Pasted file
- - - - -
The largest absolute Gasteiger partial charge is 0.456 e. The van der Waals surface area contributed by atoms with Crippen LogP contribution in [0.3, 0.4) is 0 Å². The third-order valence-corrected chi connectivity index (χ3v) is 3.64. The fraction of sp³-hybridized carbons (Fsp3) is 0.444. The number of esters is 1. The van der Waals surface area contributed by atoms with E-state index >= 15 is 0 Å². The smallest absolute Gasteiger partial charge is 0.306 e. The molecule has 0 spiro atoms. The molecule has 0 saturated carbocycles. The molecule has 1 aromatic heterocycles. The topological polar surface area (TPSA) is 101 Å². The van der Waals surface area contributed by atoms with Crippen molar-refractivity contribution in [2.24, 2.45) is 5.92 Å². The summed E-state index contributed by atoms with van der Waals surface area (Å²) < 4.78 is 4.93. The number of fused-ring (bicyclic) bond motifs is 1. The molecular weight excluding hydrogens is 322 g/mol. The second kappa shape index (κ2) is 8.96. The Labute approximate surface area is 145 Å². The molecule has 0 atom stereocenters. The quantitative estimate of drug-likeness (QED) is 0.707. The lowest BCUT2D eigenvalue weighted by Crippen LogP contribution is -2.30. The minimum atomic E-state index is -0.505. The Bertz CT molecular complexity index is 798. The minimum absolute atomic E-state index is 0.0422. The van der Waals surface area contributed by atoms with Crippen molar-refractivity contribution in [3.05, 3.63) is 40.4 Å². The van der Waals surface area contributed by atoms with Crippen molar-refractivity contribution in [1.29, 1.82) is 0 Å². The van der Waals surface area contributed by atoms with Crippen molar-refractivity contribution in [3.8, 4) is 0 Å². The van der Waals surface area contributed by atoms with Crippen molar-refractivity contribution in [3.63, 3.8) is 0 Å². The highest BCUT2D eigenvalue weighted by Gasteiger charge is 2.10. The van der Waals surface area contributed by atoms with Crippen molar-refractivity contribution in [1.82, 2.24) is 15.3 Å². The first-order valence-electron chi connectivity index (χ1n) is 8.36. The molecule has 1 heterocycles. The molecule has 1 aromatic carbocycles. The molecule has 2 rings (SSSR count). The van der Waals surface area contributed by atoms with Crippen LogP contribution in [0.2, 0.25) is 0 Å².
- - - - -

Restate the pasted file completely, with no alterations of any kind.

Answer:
The largest absolute Gasteiger partial charge is 0.456 e. The van der Waals surface area contributed by atoms with Crippen LogP contribution in [0.3, 0.4) is 0 Å². The third-order valence-corrected chi connectivity index (χ3v) is 3.64. The fraction of sp³-hybridized carbons (Fsp3) is 0.444. The number of esters is 1. The van der Waals surface area contributed by atoms with E-state index >= 15 is 0 Å². The smallest absolute Gasteiger partial charge is 0.306 e. The molecule has 0 spiro atoms. The molecule has 0 saturated carbocycles. The molecule has 1 aromatic heterocycles. The topological polar surface area (TPSA) is 101 Å². The van der Waals surface area contributed by atoms with Crippen molar-refractivity contribution in [2.24, 2.45) is 5.92 Å². The summed E-state index contributed by atoms with van der Waals surface area (Å²) < 4.78 is 4.93. The number of fused-ring (bicyclic) bond motifs is 1. The molecular weight excluding hydrogens is 322 g/mol. The second kappa shape index (κ2) is 8.96. The Labute approximate surface area is 145 Å². The molecule has 0 atom stereocenters. The quantitative estimate of drug-likeness (QED) is 0.707. The lowest BCUT2D eigenvalue weighted by Crippen LogP contribution is -2.30. The minimum atomic E-state index is -0.505. The Bertz CT molecular complexity index is 798. The minimum absolute atomic E-state index is 0.0422. The van der Waals surface area contributed by atoms with Crippen molar-refractivity contribution in [3.05, 3.63) is 40.4 Å². The van der Waals surface area contributed by atoms with Crippen molar-refractivity contribution in [1.29, 1.82) is 0 Å². The van der Waals surface area contributed by atoms with Crippen molar-refractivity contribution in [3.8, 4) is 0 Å². The van der Waals surface area contributed by atoms with Crippen molar-refractivity contribution in [3.63, 3.8) is 0 Å². The highest BCUT2D eigenvalue weighted by Gasteiger charge is 2.10. The van der Waals surface area contributed by atoms with Crippen molar-refractivity contribution in [1.82, 2.24) is 15.3 Å². The first-order valence-electron chi connectivity index (χ1n) is 8.36. The molecule has 1 heterocycles. The molecule has 1 aromatic carbocycles. The molecule has 2 rings (SSSR count). The van der Waals surface area contributed by atoms with Crippen LogP contribution in [0.2, 0.25) is 0 Å².